2. Conversely, for those who may take tip #1 to the extreme–know that you alone can’t save the world. Accept your limits. You aren’t a 7/11. You can’t always be open. At the end of every day when I reached my limit, I silently told myself, “I’ve done what I can today.”

 

(Note: Repeating that to myself did not stop me from feeling like I could have done more most days. But it was important to tell myself anyway because I am human. We are human. It’s good we *feel* things.)

 

3. RESEARCH BEFORE PANICKING. Easier said than done, but everything will seem like crisis/earth-ending if you don’t know what has/hasn’t happened before. If it has happened before, it’s can be hugely comforting to know how it was resolved and/or what might happen next.

 

4. GET UP & MOVE. Put the phone away, turn off the TV, log out of Twitter. Go for a walk, sit outside, get some coffee, call a friend. CIA is full of ppl walking the building with a colleague/friend. There’s a reason. Our brains & bodies need breaks from stressful content.

 

5. SET RULES. Because of my work at CIA, I had a rule–I only read fiction at home. I had enough reality at work. In the civilian world, I set blocks of time each day where I turn everything off–no news or social media. Let yourself recharge so you can keep fighting later.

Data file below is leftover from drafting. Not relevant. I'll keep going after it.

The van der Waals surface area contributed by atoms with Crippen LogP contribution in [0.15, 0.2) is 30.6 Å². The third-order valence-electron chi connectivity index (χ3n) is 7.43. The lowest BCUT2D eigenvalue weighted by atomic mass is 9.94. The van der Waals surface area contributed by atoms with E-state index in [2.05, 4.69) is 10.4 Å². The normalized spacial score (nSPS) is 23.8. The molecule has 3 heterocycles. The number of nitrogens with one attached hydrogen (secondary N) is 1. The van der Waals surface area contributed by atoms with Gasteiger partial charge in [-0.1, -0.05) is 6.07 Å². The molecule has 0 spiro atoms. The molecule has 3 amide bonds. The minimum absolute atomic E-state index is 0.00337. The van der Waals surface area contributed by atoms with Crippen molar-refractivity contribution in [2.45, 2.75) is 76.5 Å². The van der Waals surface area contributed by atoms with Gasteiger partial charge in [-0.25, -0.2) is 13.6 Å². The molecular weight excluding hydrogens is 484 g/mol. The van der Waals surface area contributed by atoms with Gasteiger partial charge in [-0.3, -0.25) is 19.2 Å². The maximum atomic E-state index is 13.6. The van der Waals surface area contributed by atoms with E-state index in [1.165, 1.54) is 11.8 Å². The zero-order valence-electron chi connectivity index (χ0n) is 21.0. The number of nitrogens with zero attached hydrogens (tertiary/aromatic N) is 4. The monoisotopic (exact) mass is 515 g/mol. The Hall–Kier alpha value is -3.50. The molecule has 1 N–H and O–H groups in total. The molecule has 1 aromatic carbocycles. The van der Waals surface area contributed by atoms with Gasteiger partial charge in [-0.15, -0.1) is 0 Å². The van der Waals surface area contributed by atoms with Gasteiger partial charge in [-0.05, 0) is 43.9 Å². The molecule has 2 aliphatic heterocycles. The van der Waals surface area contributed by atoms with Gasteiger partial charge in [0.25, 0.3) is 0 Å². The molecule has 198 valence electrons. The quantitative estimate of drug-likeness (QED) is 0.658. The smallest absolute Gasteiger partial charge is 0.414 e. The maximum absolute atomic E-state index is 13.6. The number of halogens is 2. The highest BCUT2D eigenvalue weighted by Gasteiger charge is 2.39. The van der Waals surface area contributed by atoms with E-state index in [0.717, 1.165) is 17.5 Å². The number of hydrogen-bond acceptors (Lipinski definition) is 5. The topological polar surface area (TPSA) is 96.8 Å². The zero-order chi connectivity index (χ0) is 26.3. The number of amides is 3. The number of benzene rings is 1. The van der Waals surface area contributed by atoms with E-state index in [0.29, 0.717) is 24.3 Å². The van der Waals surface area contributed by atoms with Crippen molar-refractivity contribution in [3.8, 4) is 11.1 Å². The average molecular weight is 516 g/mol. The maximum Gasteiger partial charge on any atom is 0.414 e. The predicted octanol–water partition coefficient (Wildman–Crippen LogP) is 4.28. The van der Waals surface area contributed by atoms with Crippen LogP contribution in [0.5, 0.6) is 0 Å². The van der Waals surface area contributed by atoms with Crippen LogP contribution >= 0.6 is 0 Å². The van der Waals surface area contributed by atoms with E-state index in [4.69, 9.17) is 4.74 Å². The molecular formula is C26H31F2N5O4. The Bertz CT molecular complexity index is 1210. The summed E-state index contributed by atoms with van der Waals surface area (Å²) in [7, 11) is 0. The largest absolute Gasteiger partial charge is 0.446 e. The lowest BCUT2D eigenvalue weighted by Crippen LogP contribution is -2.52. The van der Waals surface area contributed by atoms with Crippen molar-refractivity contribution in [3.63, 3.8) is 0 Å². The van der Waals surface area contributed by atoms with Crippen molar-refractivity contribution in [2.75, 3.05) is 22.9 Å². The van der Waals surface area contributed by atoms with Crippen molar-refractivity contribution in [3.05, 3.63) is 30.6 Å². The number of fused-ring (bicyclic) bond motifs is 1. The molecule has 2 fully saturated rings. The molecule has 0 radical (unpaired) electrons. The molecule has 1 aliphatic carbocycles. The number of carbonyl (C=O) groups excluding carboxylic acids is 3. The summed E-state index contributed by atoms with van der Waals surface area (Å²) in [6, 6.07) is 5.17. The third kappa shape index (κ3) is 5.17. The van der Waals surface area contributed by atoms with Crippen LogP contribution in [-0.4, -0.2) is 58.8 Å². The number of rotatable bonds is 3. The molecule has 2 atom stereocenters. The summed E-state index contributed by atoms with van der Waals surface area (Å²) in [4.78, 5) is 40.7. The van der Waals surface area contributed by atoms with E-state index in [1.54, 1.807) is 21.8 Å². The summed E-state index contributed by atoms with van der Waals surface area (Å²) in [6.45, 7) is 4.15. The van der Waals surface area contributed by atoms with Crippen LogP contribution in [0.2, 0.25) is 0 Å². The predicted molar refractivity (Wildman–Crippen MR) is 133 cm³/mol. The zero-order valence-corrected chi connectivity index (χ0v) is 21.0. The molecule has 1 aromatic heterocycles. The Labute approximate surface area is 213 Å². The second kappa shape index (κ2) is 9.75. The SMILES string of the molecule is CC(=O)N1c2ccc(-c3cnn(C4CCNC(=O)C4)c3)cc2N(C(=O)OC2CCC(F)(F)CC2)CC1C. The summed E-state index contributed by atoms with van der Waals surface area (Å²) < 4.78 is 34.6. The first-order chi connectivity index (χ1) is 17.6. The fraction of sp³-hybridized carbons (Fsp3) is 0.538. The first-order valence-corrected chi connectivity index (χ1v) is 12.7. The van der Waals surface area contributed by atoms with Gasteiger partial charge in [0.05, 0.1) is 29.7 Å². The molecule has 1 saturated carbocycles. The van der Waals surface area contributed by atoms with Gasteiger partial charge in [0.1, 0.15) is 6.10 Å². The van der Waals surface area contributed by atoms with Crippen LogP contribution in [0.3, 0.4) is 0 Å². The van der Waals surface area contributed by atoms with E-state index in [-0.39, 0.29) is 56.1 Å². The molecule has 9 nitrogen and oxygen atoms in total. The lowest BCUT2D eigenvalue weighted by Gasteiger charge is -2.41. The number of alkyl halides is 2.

6. AVOID DARK HOLES. (I’m sure there’s a joke to be made about that.) It’s easy to get sucked into the swirl of bad news. You watch a gruesome YouTube video and the next one is all queued up to play right after it. Focus on one issue at a time. Deal w/ it before moving on.

 

7. YOU NEED FUN. When there is suffering, war, despair, etc. around you, it’s easy to feel guilty when you have fun, feel happy, have a good meal with friends. You NEED these things. You will be better able to do good in the world if you let yourself have these things.

 

8. TALK TO SOMEONE. Often, we curl inward socially when overwhelmed w/ negative content. It’s a means of protection. One of the great things at CIA was that everyone else knew what you were going through. Whether it’s therapy or talking to your person, talking helps.

 

None of this is easy. I got burned out a lot in my career & many days recently, I’ve felt overloaded by the barrage. I’m sure you have too. But you and I can’t check out. We can’t give up & we need to stay engaged, but we can’t do that if we get overloaded. Keep going.

 

Shout out to who forces me to get out of the house when I start sounding especially doom and gloom!

 

 

Otis posted a follow-up thread on June 29, 2018:

 

Wow. I woke up this morning to find my thread went viral & my inbox was full of messages from ppl. My biggest takeaway from it is that we’re all struggling right now. So, I’ve got a few quick things you can do RIGHT NOW to help survive whatever news dump we’ll get today: